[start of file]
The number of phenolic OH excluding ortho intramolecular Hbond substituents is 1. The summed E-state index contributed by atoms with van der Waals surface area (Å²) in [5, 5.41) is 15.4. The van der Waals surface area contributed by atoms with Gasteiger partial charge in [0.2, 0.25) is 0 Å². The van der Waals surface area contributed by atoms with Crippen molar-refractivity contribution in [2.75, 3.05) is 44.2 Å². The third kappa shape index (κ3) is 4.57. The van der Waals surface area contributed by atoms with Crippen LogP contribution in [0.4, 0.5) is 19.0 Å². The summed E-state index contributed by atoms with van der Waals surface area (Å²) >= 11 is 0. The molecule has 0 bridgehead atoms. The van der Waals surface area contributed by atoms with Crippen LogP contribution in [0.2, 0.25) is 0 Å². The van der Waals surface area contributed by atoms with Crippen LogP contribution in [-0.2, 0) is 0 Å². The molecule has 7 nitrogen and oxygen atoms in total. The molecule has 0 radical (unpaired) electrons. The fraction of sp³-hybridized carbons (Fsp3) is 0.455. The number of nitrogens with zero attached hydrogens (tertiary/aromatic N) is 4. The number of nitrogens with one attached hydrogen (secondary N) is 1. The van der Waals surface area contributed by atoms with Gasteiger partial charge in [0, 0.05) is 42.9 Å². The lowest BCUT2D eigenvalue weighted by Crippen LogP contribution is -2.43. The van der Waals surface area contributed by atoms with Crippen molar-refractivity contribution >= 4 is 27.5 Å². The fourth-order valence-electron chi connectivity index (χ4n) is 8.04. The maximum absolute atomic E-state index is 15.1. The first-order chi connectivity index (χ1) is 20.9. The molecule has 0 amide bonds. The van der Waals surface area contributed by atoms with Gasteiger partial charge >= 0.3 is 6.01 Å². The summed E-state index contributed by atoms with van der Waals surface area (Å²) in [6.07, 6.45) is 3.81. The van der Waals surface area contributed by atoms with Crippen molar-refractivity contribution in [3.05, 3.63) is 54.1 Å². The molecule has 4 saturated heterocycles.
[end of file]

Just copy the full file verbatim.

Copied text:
The number of phenolic OH excluding ortho intramolecular Hbond substituents is 1. The summed E-state index contributed by atoms with van der Waals surface area (Å²) in [5, 5.41) is 15.4. The van der Waals surface area contributed by atoms with Gasteiger partial charge in [0.2, 0.25) is 0 Å². The van der Waals surface area contributed by atoms with Crippen molar-refractivity contribution in [2.75, 3.05) is 44.2 Å². The third kappa shape index (κ3) is 4.57. The van der Waals surface area contributed by atoms with Crippen LogP contribution in [0.4, 0.5) is 19.0 Å². The summed E-state index contributed by atoms with van der Waals surface area (Å²) >= 11 is 0. The molecule has 0 bridgehead atoms. The van der Waals surface area contributed by atoms with Crippen LogP contribution in [0.2, 0.25) is 0 Å². The van der Waals surface area contributed by atoms with Crippen LogP contribution in [-0.2, 0) is 0 Å². The molecule has 7 nitrogen and oxygen atoms in total. The molecule has 0 radical (unpaired) electrons. The fraction of sp³-hybridized carbons (Fsp3) is 0.455. The number of nitrogens with zero attached hydrogens (tertiary/aromatic N) is 4. The number of nitrogens with one attached hydrogen (secondary N) is 1. The van der Waals surface area contributed by atoms with Gasteiger partial charge in [0, 0.05) is 42.9 Å². The lowest BCUT2D eigenvalue weighted by Crippen LogP contribution is -2.43. The van der Waals surface area contributed by atoms with Crippen molar-refractivity contribution >= 4 is 27.5 Å². The fourth-order valence-electron chi connectivity index (χ4n) is 8.04. The maximum absolute atomic E-state index is 15.1. The first-order chi connectivity index (χ1) is 20.9. The molecule has 0 amide bonds. The van der Waals surface area contributed by atoms with Gasteiger partial charge >= 0.3 is 6.01 Å². The summed E-state index contributed by atoms with van der Waals surface area (Å²) in [6.07, 6.45) is 3.81. The van der Waals surface area contributed by atoms with Crippen molar-refractivity contribution in [3.05, 3.63) is 54.1 Å². The molecule has 4 saturated heterocycles.